Among those who hold out their microphones to him, not one asks him the question which we are all asking, GPS, cardiologists, pharmaceutical specialists, emergency specialists, resuscitation specialists – by what sleight of hand has Didier Raoult exchanged his miracle medicine, in 48 hours, in broad daylight? And how is it that no one has noticed the sleight-of-hand?
For Didier Raoult, a minimum of intellectual integrity would demand that he admits having changed horses in midstream. That the concerns of his despised detractors was well-founded, about chloroquine to which many have access without knowing its dangers (Nivaquine is very often used in suicides). Instead, every supporter of the Wise Man of Marseille piles in with a testimony. Their brother, sister, uncle, the father-in-law of their hairdresser has been taking the Professor’s medicine (Which one, chloroquine or hydroxychloroquine?) for eight years in Africa and has never had a problem, which proves that the Professor’s detractors are just jealous, or, even worse, backed by “the lobbies”.
We however, untiringly repeat the fundamental facts:
- Yes chloroquine has existed for years
- Yes it is widely used
- But for a different treatment, the prevention of malaria
- And in dosages 5 to 10 times lower
- And in large dosages it causes cardiac arrest
- And it has never been effective in fighting a virus
- Not this virus nor any other
- And the same is true for hydroxychloroquine
- In fact it’s rather the opposite
This is NOT a Hollywood disaster movie
How I would have loved it if a brilliant genius, in the style of Jeff Goldblum, had discovered, on a corner of a grubby lab bench, THE miracle treatment for SARS-cov-2! How I would have applauded if, working fast, very fast, too fast for the eyes of mere mortals, this magnificent hero had blazed brilliantly ahead and saved millions of lives, so proving the accuracy of his hypothesis before an awestruck world. But we’re not in a Hollywood style blockbuster.
When Didier Raoult launched his first study on chloroquine he was basing it on three things: a verifiable fact, an assertion, and an intuition.
The verifiable fact is that in a test-tube (in vitro), and not in tests in humans or other animals (in vivo), chloroquine is active against SARS-cov-2 , the virus of Covid-19. The fact that this in vitro action was observed for a number of other viruses, without ever having given good results in humans, even increasing mortality in the case of chikungunya virus, would suggest the need for some degree of caution.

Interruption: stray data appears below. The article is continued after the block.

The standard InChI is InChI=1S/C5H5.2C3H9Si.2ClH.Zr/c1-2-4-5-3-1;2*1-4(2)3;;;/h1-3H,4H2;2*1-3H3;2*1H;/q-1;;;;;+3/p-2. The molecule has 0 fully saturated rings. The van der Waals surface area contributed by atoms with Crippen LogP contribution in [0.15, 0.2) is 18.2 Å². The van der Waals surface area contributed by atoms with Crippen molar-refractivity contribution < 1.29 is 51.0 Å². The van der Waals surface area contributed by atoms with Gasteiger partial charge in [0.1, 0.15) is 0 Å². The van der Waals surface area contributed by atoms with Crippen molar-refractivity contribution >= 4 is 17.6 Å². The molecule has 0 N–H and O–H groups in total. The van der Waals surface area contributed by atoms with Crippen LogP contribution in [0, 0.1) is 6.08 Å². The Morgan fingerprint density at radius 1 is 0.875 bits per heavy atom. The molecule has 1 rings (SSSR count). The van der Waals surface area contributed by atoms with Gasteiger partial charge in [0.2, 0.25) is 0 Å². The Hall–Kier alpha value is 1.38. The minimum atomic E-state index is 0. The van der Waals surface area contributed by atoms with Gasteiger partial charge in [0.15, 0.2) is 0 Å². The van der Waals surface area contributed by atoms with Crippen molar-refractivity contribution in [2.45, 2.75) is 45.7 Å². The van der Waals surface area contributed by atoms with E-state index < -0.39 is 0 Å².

A reservation swept aside by Raoult’s following assertion: a Chinese study has just emerged which demonstrates that chloroquine brings about spectacular improvement and is recommended for all clinically positive infections involving the Chinese corona virus. Unfortunately, nearly two months after this scoop the world still awaits the slightest corroboration in a properly controlled clinical trial.
Finally, intuition is what Didier Raoult is still defending today, stubbornly, in ever weirder videos. The idea that a researcher outside the select Parisian elite, who has been knocking around for a long time, a practical man, can see at once straight to the heart of the matter, while a horde of science bureaucrats bogged down in their standard procedures would take months to get going.
So Didier Raoult launches more studies, raising great hopes by his attitude of complete certainty, his media facility. Hopes so great that nobody, in the media or at the heart of politics, thinks of questioning him. But these studies are crazily rigged and pile up errors and approximations.
In the first study, out of 42 patients, among those treated by the Didier Raoult procedure, one dies, and three are hospitalised because of deterioration in their condition. And by a wave of a magic wand (which in France and elsewhere should be called a fraud)… all four were excluded from the results when they should have been considered as failures of hydroxychloroquine. Somewhere along the way Didier Raoult will add Azithromycine to Hydroxychloroquine, and will conclude that the combination is more efficacious than HCQ alone, though the difference, on six patients only, is not significant.
The criterion established to judge the success of the trial was to be a check for the virus in the nasal passages around 14 days. The study will be halted on the sixth day, and the reduction in the intranasal viral load will be treated as a proof of efficacy/effectiveness (without any knowledge of whether this disappearance might simply indicate the migration of the virus to the pulmonary level). Children of 10 years old will be included in one of the extensions of the study, without their consent.